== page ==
Non-Nordic Sunday: Arya Zappa
The importance of festivals, especially foreign ones, is that they introduce you to artists you would never otherwise come across. I found Iranian-born but now Berlin’s own Arya Zappa while watching an award ceremony at the recent Reeperbahn Festival. While rooting for Tuvaband, who is Norwegian, I was impressed by all the other acts and especially Zappa, who isn’t related to Frank as far as I know.
She didn’t win it, and neither did Tuvaband. Instead that honour went to ÄTNA, a frantic all-singing/dancing boy-girl genre-bending duo also from Germany who wear huge black contact lenses so they look like extras from Michael Jackson’s ‘Killer’ video. They’re a dramatic live act for sure, and as the Anchor Award “honours unique music quality manifested in the live performances” they were odds-on to win it.
Apart from Tuvaband, my attention was drawn to Arya Zappa partly because she doesn’t fit the ‘bill’ of successful female artists these days. For starters, she has a deep contralto voice, quite unusual in the era of the soprano. I’m hard pressed to think of artists of the same ilk. There’s Grace Jones (with whom Zappa is often compared), Toni Braxton, and Australia’s Gordi. Those are all that are readily comparable.
Her songs have a strong connection to 1980’s synth-pop of the Gary Numan, New Order and Depeche Mode (she’s also compared to Dave Gahan) variety. The aesthetics of the 1980s are present in her performances too. But there’s more to it than that. She is a showman as well, easily drawing comparisons with the likes of Freddie Mercury, David Bowie and more recently Anna Calvi and FKA Twigs. Yes, all androgynous.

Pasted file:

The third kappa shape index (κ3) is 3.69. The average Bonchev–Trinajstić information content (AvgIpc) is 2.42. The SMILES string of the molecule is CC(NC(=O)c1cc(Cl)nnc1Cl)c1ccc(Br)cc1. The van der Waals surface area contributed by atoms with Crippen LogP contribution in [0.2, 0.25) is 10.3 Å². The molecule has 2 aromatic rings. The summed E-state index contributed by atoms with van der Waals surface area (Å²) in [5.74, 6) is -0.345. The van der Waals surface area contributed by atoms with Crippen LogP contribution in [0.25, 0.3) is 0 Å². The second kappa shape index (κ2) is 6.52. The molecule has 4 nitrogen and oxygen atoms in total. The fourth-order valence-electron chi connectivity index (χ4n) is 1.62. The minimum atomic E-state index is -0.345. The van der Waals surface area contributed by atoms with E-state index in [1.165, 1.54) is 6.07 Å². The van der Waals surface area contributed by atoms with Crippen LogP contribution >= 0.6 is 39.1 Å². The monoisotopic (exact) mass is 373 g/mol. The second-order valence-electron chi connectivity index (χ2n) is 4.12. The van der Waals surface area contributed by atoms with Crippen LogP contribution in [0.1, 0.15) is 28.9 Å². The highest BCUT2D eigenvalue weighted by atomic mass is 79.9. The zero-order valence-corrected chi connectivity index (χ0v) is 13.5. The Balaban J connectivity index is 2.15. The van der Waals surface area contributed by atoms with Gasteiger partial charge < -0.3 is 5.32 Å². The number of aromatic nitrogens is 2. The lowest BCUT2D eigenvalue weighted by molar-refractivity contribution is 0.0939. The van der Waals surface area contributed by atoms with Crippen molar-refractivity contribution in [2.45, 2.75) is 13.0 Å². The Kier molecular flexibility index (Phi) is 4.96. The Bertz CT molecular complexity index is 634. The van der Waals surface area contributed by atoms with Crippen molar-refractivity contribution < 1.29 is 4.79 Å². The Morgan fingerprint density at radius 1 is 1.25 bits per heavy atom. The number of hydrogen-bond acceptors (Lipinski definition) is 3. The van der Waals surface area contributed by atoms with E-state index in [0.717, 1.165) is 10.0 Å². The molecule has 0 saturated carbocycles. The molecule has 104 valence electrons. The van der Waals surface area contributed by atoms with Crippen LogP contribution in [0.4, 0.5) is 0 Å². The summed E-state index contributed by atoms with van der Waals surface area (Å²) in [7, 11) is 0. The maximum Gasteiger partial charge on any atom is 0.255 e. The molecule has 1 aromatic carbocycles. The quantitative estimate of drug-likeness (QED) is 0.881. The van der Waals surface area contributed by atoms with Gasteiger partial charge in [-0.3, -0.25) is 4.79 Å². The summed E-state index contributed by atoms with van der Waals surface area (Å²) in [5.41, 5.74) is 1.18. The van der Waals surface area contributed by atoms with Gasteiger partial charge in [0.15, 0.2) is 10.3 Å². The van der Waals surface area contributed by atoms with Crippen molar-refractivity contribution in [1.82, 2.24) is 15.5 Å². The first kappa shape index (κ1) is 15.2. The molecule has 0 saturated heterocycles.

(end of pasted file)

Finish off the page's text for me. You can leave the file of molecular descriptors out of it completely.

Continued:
She’s been described as “a comprehensive work of art – musically, visually, poetically, inspired by poetry, cinema and mythology as much as by her own dream diaries and reflections on the essence of being human.”
She was a record producer, since 1997, eschewing writing and performing, but kept a ‘dream diary’ in which she recorded her own metamorphosis and important life events, and on which her 2019 debut album ‘Dark Windows’ was based. She only took the decision to write and record when she felt she had come to terms with her voice, which she described as that of a whisky-gargling drag queen. Again, comparisons with Calvi, who was just a guitar player until she was approaching 30, and who taught herself, at length, to sing.
Two videos here. The first, ‘Now or Always’ is from ‘Dark Windows’ and the lyrics are based on Philip Larkin's poem ‘Is It For Now Or For Always.’
The second is her festival performance.
Philip Larkin’s ‘High Windows’, was the title poem of his fourth and final major poetry collection. Any connection I wonder?
The observant will spot that the shoes Arya wears in the ‘Now or Always’ video are the same ones she wears on stage.